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Ohio Utica Shale

No eminent domain in Kentucky for Bluegrass Pipeline

By Bob Downing Published: September 9, 2013

From the Associated Press:

A private company that wants to build a pipeline to carry natural gas liquids across Kentucky can't use eminent domain to obtain the right of way, a ranking state official said Thursday.

Kentucky Energy Secretary Len Peters told a legislative committee that his legal staff, after careful analysis, reached that conclusion regarding the proposed Bluegrass Pipeline project, which he described as "one of the most difficult and controversial issues that we have faced in the commonwealth in quite some time."

"Based on this research, relative to federal law and statutes and how natural gas liquid pipelines are regulated, they do not see how eminent domain can be invoked," Peters said.

The position differs from that of company executives who insisted Thursday that the companies do have authority to use eminent domain to obtain right of way if landowners are unwilling to cooperate.

The Bluegrass Pipeline, being built by Williams Co. of Oklahoma and Boardwalk Pipeline Partners of Texas, would cross northern and central Kentucky, carrying a liquid byproduct of the natural gas refining process that's used to make plastics, medical supplies and carpet, among other products. It would also cross Ohio.

Land owners and environmental activists have fought furiously against the pipeline, citing concerns about potential leaks.

The Bluegrass Pipeline controversy is an extension of an environmental debate raging in several states over fracking, a process in which water and sand are injected into underground shale to push out oil and gas. The flammable liquids that would travel through the Kentucky pipeline would come from fracking sites in the Marcellus and Utica shale gas areas in Ohio, Pennsylvania and West Virginia.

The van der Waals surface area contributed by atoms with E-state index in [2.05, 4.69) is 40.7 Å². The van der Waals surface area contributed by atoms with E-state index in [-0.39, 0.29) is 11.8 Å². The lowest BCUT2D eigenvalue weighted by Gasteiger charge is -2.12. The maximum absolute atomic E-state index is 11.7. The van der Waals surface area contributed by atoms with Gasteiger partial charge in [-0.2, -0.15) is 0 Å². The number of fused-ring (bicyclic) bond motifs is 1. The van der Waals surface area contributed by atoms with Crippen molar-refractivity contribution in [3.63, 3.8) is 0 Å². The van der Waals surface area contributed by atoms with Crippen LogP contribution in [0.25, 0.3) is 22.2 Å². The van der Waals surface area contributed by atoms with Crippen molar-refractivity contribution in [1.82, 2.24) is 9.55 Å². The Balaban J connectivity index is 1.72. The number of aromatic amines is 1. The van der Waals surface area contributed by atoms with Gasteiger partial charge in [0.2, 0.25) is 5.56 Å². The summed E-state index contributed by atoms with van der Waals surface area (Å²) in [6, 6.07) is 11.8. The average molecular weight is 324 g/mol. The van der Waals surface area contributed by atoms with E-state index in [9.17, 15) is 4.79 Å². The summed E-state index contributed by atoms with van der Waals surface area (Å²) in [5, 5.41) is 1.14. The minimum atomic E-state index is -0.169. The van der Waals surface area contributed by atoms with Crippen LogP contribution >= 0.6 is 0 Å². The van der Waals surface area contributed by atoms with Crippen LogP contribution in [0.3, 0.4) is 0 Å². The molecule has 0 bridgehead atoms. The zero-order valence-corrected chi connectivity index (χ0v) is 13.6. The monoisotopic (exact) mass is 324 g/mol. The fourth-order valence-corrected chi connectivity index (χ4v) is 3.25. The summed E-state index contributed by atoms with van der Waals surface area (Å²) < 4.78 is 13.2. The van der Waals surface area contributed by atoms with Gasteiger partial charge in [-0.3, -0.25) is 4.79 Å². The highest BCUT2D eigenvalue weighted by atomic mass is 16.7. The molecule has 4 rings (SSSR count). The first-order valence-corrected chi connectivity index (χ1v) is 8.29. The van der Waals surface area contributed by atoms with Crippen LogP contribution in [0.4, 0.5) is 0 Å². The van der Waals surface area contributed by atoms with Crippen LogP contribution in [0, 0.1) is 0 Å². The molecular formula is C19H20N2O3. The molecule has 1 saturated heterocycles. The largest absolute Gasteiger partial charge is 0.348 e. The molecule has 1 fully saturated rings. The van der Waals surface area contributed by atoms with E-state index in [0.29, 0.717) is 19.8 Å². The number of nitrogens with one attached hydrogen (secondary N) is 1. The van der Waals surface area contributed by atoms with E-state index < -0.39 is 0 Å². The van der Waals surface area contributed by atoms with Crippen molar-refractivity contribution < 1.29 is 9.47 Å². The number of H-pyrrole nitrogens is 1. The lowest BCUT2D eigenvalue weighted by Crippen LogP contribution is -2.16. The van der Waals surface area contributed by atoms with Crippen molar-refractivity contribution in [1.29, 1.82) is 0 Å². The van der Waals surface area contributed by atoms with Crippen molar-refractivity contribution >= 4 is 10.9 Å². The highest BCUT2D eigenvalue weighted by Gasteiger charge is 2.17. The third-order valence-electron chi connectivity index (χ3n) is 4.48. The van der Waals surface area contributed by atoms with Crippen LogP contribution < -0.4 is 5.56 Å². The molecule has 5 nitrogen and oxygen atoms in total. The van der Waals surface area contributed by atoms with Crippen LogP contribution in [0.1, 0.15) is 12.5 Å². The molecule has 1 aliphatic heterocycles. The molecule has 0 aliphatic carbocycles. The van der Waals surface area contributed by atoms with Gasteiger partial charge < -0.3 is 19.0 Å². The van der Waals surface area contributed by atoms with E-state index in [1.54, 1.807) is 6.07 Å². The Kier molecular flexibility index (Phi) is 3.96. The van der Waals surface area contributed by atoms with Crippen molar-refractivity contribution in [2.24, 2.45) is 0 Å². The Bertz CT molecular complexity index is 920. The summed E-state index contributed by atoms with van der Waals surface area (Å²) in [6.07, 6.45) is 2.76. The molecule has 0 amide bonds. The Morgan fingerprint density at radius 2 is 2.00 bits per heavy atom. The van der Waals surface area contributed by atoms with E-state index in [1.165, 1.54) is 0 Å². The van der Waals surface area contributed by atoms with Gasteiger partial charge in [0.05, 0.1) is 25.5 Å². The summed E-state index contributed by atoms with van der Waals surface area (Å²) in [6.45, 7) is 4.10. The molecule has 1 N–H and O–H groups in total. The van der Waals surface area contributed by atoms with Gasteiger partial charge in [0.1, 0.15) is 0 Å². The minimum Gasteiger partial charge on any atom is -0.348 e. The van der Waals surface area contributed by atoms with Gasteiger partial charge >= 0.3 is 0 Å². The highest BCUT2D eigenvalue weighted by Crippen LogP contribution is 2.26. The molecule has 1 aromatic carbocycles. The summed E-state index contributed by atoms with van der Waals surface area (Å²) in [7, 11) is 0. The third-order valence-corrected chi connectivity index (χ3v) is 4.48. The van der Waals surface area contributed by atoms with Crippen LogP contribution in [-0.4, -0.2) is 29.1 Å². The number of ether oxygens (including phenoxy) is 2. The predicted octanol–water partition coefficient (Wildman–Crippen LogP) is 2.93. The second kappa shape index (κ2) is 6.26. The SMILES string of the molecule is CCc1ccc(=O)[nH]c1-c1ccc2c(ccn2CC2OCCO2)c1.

Boardwalk general counsel Mike McMahon said the companies "have not landed on a precise route" for the pipeline in Kentucky, though he said work is under way to do that.





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Utica and Marcellus shale web sites

Ohio Department of Natural Resources' Division of Oil and Gas Resources Management State agency Web site.

ODNR Division of Oil and Gas Resources Management. State drilling permits. List is updated weekly.

ODNR Division of Geological Survey.

Ohio Environmental Protection Agency.

Ohio State University Extension.

Ohio Farm Bureau.

Ohio Oil and Gas Association, a Granville-based group that represents 1,500 Ohio energy-related companies.

Ohio Oil & Gas Energy Education Program.

Energy In Depth, a trade group.

Marcellus and Utica Shale Resource Center by Ohio law firm Bricker & Eckler.

Utica Shale, a compilation of Utica shale activities.

Landman Report Card, a site that looks at companies involved in gas and oil leases.FracFocus, a compilation of chemicals used in fracking individual wells as reported voluntarily by some drillers.

Chesapeake Energy Corp,the Oklahoma-based firm is the No. 1 driller in Ohio.

Rig Count Interactive Map by Baker Hughes, an energy services company.

Shale Sheet Fracking, a Youngstown Vindicator blog.

National Geographic's The Great Shale Rush.

The Ohio Environmental Council, a statewide eco-group based in Columbus.

Buckeye Forest Council.

Earthjustice, a national eco-group.

Stop Fracking Ohio.

People's Oil and Gas Collaborative-Ohio, a grass-roots group in Northeast Ohio.

Concerned Citizens of Medina County, a grass-roots group.

No Frack Ohio, a Columbus-based grass-roots group.

Fracking: Gas Drilling's Environmental Threat by ProPublica, an online journalism site.

Penn State Marcellus Center.

Pipeline, blog from Pittsburgh Post-Gazette on Marcellus shale drilling.

Allegheny Front, environmental public radio for Western Pennsylvania.